Sunday, October 05, 2008


This morning when I went out into the golden air to put some compost atop the potato mounds to see if I could protect the plants against the first frost due any day now (I put some early compost into the potato hole at planting, too), thinking the warmth might keep the temp up just enough, on my way there (I finally did get there and do that), as usual I couldn’t pass up all the chestnuts lying on the dewy ground, shining in the sun in that gemlike way they have, calling to those childhood yearnings in me to invent all the things there are to do with beautiful chestnuts absolutely free, you cannot just leave them lying there) I had to pick them up, even though we already have far more than we can use this year-- I figured T-san, the lady who lives right in the heart of downtown Kyoto and comes out a couple of times a week to tend her piece of land just above us, might want them; she usually stops by on her way home and gathers wild herbs on our land, and chestnuts at about the right time of year, but came early this year and found none, only the brown empty early reject husks.

Haven’t seen her since, so I figured I’d save these for her before the bugs got to them, filled my cargo pockets and wound up walking around with bulging thighs while splitting wood and listening to a solitary but loquacious frog in the bamboo who heard something deep and moving in the bass impact of maul upon iron wedge into thick-barked oak and simply had to respond, so the frog and my labors had a sort of conversation, a rhythmically perky exchange that gave an uplift to the proceedings, frogs have much to say, and need someone to say it to, so I was happy to fill that need, happy to listen to such natural eloquence coming from a cloud of green leaves…

Now and then all through the day the occasional wafts of kinmokusei fragrance would come drifting along on the air and lift me from whatever level I was at the moment, the kinmokusei trees not sending out their heartstealing scent constantly, they’re smarter than that, somehow know that our weak noses would soon get used to the fragrance and stop smelling it, so they send it out in waves every just-right now and then, to stop us in our tracks and make us reel with appreciation, remind us of that big thing we’ve forgotten about again, which is even more effective at the end of the day when your mind is empty as a desert sky and you’re carrying firewood to the stack in the dusk as the birds are giving their evening concert with insect lyrics, your body carrying you along without complaint, your back, upper arms, forearms and hands pretty much used up after hours of gripping, swinging and lifting…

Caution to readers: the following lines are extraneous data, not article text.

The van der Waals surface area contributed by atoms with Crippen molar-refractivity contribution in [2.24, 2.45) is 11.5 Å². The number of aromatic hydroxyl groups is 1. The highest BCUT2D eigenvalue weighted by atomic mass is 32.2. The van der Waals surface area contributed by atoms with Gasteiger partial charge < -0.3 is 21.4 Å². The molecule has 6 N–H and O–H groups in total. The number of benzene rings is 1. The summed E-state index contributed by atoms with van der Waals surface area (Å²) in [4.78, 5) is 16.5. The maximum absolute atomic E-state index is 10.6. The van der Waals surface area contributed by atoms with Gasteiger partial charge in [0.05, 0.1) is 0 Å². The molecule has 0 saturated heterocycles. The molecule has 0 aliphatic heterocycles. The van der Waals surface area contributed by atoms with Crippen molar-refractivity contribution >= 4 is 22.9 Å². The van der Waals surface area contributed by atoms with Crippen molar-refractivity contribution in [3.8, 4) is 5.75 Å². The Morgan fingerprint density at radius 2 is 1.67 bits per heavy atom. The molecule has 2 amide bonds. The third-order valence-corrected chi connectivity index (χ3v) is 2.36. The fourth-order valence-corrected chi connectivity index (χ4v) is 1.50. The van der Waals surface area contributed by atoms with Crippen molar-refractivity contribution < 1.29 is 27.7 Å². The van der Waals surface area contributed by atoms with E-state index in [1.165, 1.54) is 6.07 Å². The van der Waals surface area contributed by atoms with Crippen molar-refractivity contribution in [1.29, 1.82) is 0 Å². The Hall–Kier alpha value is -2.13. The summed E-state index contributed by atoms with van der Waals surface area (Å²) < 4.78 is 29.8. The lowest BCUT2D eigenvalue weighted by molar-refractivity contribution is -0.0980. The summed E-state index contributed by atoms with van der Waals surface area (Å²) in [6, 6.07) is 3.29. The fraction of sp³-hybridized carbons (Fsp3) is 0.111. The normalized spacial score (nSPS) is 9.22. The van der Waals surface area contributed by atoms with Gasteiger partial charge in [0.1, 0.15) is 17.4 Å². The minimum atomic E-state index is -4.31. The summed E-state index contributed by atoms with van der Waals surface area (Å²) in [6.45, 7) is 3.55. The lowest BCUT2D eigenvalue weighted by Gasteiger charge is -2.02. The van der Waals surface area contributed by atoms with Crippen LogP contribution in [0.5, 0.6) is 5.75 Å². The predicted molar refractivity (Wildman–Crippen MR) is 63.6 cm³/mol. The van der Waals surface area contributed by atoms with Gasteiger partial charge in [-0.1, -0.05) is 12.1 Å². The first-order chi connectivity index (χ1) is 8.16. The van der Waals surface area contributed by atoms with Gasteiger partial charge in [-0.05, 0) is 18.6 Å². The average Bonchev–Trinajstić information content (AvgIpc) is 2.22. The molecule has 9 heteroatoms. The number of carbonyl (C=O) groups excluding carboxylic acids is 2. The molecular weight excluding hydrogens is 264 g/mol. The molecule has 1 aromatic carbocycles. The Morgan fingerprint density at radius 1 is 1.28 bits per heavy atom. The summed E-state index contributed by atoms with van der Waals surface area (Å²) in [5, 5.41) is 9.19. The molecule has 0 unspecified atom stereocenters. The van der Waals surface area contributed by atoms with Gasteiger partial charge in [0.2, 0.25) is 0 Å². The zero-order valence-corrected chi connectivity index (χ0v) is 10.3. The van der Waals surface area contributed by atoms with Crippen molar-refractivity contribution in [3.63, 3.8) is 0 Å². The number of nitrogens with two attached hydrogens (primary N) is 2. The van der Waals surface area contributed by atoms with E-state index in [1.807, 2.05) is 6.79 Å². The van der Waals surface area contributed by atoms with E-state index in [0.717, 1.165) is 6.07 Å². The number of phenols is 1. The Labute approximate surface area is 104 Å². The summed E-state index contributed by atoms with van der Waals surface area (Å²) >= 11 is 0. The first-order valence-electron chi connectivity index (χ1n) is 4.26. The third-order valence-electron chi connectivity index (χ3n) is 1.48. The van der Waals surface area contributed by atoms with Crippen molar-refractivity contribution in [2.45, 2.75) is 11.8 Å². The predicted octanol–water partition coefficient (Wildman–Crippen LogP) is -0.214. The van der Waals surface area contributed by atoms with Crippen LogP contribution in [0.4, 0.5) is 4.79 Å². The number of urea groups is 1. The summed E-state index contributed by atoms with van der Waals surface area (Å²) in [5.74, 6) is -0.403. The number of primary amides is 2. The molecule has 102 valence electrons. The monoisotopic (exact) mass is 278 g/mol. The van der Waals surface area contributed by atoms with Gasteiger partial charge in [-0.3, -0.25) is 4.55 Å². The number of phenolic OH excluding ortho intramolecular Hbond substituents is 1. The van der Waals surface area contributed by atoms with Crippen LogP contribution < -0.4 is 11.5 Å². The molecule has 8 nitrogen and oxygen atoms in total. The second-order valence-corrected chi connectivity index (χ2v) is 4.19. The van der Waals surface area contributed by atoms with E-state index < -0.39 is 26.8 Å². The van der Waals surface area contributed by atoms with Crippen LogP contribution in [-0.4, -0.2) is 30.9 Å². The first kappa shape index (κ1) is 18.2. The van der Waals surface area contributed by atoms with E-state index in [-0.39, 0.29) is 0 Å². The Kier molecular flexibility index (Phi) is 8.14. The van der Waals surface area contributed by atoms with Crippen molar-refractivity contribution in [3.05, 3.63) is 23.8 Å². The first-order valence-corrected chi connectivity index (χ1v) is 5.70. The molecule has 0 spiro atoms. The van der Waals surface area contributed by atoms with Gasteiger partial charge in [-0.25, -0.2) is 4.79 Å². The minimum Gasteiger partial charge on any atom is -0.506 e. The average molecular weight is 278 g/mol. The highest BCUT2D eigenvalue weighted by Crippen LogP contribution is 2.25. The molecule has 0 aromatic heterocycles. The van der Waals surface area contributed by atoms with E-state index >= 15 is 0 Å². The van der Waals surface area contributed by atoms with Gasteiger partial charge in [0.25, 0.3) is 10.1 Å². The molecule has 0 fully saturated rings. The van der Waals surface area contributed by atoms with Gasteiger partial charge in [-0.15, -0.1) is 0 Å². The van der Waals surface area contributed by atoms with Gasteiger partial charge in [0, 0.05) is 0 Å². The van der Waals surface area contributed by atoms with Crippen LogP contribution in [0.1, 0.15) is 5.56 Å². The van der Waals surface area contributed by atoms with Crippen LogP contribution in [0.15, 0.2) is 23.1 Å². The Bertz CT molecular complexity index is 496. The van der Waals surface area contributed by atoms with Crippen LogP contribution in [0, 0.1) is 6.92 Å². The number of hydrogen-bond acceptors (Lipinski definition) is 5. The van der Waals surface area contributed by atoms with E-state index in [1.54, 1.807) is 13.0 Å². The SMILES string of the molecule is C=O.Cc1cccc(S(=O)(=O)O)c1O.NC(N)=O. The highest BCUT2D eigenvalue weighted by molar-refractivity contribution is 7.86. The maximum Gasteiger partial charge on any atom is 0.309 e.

I was in the work-meditative groove and didn’t want to stop, the moments were perfect, like the air and light-- so I just walked back and forth between the split pile and the new stack carrying one split in each hand, stacking them and then going back for more at a slow pace like a mill horse, rambling around in a circle, allowing my absence off in that mindcloud somewhere, when T-san showed up at dusk and I gave her all those chestnuts; she gathered some more that had fallen since, then on the way back to her car held up the bag for her little dog in the back seat to see, said kuri, kuri! the dog barking in delight, she said the dog loves kurigohan (chestnut [cooked with] rice ).

Then I wrapped it up: stacked the last, put away the tools, watered the garden and let tiredness rule its hard-won kingdom.

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